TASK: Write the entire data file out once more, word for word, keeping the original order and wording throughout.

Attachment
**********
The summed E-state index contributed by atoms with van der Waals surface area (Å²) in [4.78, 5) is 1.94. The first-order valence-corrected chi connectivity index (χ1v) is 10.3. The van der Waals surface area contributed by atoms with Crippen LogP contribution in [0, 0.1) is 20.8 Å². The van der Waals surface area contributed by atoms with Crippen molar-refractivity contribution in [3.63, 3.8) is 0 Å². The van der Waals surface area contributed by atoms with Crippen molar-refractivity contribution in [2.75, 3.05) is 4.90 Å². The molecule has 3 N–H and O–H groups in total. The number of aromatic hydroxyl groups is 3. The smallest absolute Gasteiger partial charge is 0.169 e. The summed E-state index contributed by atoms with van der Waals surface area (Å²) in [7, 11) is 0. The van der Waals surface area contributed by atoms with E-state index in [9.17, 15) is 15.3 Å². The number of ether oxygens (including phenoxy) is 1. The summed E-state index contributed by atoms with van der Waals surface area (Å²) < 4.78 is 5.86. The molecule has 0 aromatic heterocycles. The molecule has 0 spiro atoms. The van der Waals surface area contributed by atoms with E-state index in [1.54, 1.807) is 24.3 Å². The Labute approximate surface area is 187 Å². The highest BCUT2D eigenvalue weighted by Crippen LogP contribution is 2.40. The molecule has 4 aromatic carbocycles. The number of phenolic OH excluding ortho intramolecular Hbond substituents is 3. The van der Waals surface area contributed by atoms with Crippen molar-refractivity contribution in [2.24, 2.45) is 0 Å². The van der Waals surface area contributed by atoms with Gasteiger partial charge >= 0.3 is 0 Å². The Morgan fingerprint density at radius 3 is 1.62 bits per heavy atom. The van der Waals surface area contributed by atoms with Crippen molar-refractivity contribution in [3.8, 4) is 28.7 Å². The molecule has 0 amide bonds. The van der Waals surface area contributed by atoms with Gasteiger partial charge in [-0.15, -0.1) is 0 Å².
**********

The summed E-state index contributed by atoms with van der Waals surface area (Å²) in [4.78, 5) is 1.94. The first-order valence-corrected chi connectivity index (χ1v) is 10.3. The van der Waals surface area contributed by atoms with Crippen LogP contribution in [0, 0.1) is 20.8 Å². The van der Waals surface area contributed by atoms with Crippen molar-refractivity contribution in [3.63, 3.8) is 0 Å². The van der Waals surface area contributed by atoms with Crippen molar-refractivity contribution in [2.75, 3.05) is 4.90 Å². The molecule has 3 N–H and O–H groups in total. The number of aromatic hydroxyl groups is 3. The smallest absolute Gasteiger partial charge is 0.169 e. The summed E-state index contributed by atoms with van der Waals surface area (Å²) in [7, 11) is 0. The van der Waals surface area contributed by atoms with E-state index in [9.17, 15) is 15.3 Å². The number of ether oxygens (including phenoxy) is 1. The summed E-state index contributed by atoms with van der Waals surface area (Å²) < 4.78 is 5.86. The molecule has 0 aromatic heterocycles. The molecule has 0 spiro atoms. The van der Waals surface area contributed by atoms with E-state index in [1.54, 1.807) is 24.3 Å². The Labute approximate surface area is 187 Å². The highest BCUT2D eigenvalue weighted by Crippen LogP contribution is 2.40. The molecule has 4 aromatic carbocycles. The number of phenolic OH excluding ortho intramolecular Hbond substituents is 3. The van der Waals surface area contributed by atoms with Crippen molar-refractivity contribution in [2.24, 2.45) is 0 Å². The van der Waals surface area contributed by atoms with Gasteiger partial charge >= 0.3 is 0 Å². The Morgan fingerprint density at radius 3 is 1.62 bits per heavy atom. The van der Waals surface area contributed by atoms with Crippen molar-refractivity contribution in [3.8, 4) is 28.7 Å². The molecule has 0 amide bonds. The van der Waals surface area contributed by atoms with Gasteiger partial charge in [-0.15, -0.1) is 0 Å².